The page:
They certainly had the whole personality thing down. Adam the trust-funder, with a weakness for Breitlings and brunettes, quoted Nietzsche unironically. Bobby the surfer spoke four and a half languages, mapped constellations on my naked body, and said I had the soul of an old woman. Carlos, whose last name I kept forgetting and body I kept recalling. Dirty Thirty I found at 19, was impressed by my knowledge of wine, my ability to recognize a Turkish flag, offered little in conversation but owned a booze-stocked houseboat on Lake Havasu. Devon wrote poetry and wanted to share a “spiritual experience” with me, which consisted of a mug of peyote and his relentless vomiting. Ted, the yoga guru with a mean streak, occasionally yelled mommy when he came. Eduardo taught me to throw back shots of whisky, forgive my father, and never leave my credit cards unattended. Frederick, whom I refused to call Freddy due to my evolution of standards, was obsessed with death, Russian lit, and obscure art. Mia tipped the Kinsey Scale, my first real heartbreak who decided she wanted to ‘fall asleep on a man's chest every night’. She ended up with a leather butch into pony play. Jackson made me laugh, pretended to adore my dysfunctional family, admired my self-righteous tendencies, and loved me as much as I loved him. He was the quintessential man. A unicorn amongst jackasses.
“Hey!” Sara yells into my ear, “That guy over there looks exactly like Marcus! Remember him?” I do, and the guy looks nothing like him. I’m pretty sure this one’s Cuban.
“I call dibs,” she hollers over her shoulder.
Great, she gets a pseudo-Marcus and I’m alone with a bunch of strangers. I forgot Sara used to ditch me all the time. So much for girl code.
I actually liked Marcus. Sara convinced me he was a good person, but it was her body, her decision, and she didn’t have to tell him anything. I went with her to the clinic and stayed with her during the procedure. She squeezed my hand, and made a joke about the poster above our heads. I think the seascape was supposed to have a calming effect, but it seemed pretty condescending to me. The doctor said Sara might be “uncomfortable” afterwards. I drove her back to our dorm. I got her into bed, made her favorite Good Earth tea, and gave her one of my root canal Vicodins. I watched her fall asleep and thanked God it wasn’t me.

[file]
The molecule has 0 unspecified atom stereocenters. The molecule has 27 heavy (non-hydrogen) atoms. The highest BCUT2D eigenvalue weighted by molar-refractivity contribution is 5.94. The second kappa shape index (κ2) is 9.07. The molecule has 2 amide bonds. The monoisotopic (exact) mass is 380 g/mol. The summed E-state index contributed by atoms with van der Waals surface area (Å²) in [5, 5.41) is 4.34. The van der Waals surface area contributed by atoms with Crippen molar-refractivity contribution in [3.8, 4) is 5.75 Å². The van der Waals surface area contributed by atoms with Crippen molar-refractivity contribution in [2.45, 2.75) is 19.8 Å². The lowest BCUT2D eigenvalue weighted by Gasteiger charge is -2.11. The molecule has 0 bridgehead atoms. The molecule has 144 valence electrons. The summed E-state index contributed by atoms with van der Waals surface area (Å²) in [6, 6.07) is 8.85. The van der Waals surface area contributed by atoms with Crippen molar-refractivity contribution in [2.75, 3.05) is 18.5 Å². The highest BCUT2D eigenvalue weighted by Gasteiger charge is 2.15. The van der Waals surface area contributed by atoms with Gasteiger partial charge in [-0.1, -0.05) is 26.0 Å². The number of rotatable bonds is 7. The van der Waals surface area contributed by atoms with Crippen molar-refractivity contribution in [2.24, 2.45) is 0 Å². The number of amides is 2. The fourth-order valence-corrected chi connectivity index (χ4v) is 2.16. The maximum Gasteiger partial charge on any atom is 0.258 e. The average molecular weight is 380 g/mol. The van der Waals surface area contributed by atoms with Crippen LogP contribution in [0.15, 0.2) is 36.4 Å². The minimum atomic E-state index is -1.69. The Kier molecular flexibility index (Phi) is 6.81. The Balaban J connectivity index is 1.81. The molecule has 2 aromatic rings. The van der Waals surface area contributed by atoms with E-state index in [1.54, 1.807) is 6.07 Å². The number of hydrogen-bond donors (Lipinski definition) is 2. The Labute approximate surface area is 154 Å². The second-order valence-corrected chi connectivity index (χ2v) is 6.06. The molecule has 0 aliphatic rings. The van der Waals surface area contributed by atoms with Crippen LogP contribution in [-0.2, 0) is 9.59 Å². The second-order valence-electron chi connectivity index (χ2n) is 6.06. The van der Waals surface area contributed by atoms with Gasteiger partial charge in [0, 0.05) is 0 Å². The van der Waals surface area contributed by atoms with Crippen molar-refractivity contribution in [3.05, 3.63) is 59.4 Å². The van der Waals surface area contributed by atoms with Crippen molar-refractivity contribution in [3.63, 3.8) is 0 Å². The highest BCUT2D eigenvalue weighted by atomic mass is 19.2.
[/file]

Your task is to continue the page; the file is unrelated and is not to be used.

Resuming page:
When I showed Jackson the pink stick with its snide smiley face I was terrified. The thought of not drinking, never sleeping, becoming obese, and being responsible for someone other than myself was less than appealing. I figured he’d feel the same. Yet he let out a joyous whoop, lifted me off my feet, and waltzed me around our apartment. He told me I was going to be an amazing mom. I laughed, thinking of my own mother. Still, I thought about tucking my little girl in, and all the books I would read to her. I was always a sucker for Goodnight Moon, but the Giving Tree made me sad, always giving its limbs away.
Each Sunday Jackson and I would cozy up under our mountain of comforters, prop my laptop on a pillow and get our weekly update from TheBump.
He’s 4 inches long, the size of a navel orange and whoa, he could be getting hiccups?
She’s the size of navel orange and she’s moving her legs and arms around like crazy.
The thought of her tiny hands waving around made me unreasonably emotional. Then again everything made me emotional, dryer sheet commercials, tabloid breakups, running out of cereal. Jackson was remarkably sweet about it, which was smart, considering I might have smothered him in his sleep if he wasn’t.
Why do they call it morning sickness when it happens all the frick’n time?
He rubbed my feet with peppermint lotion, tracked down ginger lollypops, and strange wristbands which claimed to ease seasickness. When I felt nauseated, he’d try to distract me by coming up with ridiculous baby names. Dyslexia. Benadryl. Dexedrine. He claimed they’d been in his family for years. I’d shoot down each one and he’d shake his head gravely. Grandma Ovarian is going to be so upset.